So, good information from other posters, yet they appear to be assuming you're understanding how the problem is created. If you understand things like air moisture content, thermal bridging and such, cool.
If not, I'd recommend you watch a couple of videos on condensation and read about thermal bridging.
Per the idea of screwing a piece of wood (cross member) between the ribs of the ceiling, then screw the firing strips into those into the cross member, you still have a screw going into the metal and into wood...it's just that it's going into the cross member versus the firing strip. So, you can still have condensation form.
To address this, you might consider using a really good construction adhesive to glue the wood cross members in place, then screw the firing strips into the cross members. This way, you have no screws into the metal of the bus.
I screwed my firing strips directly into the ribs and coated the screw head with silicone caulk. This insulates the screw head from the air.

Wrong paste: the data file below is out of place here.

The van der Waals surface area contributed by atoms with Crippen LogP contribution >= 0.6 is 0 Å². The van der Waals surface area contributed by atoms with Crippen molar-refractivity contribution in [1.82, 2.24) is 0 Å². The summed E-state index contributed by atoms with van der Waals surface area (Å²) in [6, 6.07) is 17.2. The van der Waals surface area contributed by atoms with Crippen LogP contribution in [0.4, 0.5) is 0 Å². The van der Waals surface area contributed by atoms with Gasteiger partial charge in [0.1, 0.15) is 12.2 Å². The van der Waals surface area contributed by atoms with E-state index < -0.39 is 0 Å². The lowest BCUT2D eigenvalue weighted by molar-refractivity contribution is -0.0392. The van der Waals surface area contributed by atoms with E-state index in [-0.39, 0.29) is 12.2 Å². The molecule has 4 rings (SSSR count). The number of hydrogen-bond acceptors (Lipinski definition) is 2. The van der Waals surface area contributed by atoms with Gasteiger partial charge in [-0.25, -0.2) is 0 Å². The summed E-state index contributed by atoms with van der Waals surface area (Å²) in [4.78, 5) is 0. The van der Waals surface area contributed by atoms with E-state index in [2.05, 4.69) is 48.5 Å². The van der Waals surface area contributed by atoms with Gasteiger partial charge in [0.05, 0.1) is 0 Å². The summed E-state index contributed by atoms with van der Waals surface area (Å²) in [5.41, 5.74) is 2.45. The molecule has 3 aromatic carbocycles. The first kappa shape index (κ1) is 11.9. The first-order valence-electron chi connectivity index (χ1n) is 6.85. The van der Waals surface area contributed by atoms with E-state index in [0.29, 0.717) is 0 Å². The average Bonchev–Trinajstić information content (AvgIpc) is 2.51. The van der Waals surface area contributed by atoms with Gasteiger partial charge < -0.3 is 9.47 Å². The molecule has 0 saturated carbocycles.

Of course, you have to insulate all the metal from the inside air, so whatever medium you choose (spray foam, rigid foam, wool, etc.) is key.
Once the insulation is in, it's time to combat the real culprit of condensation....the amount of moisture in the air.
If you're using any propane appliances, make sure they are vented to the outside of the bus.
When taking a shower, isolate the steam as much as possible and exhaust it to the outside of the bus.
When cooking, exhaust the moisture to the outside of the bus.
Keep the air moving! It's harder for condensation to form when air is flowing.
Absorb the moisture out of the air....dehumidifier or a wood stove are probably your best bet.
Bottom line, keep the humidity low. The colder it is outside, the warmer it is inside and the more moisture in the inside air, the more condensation you'll have.
Hope this helps.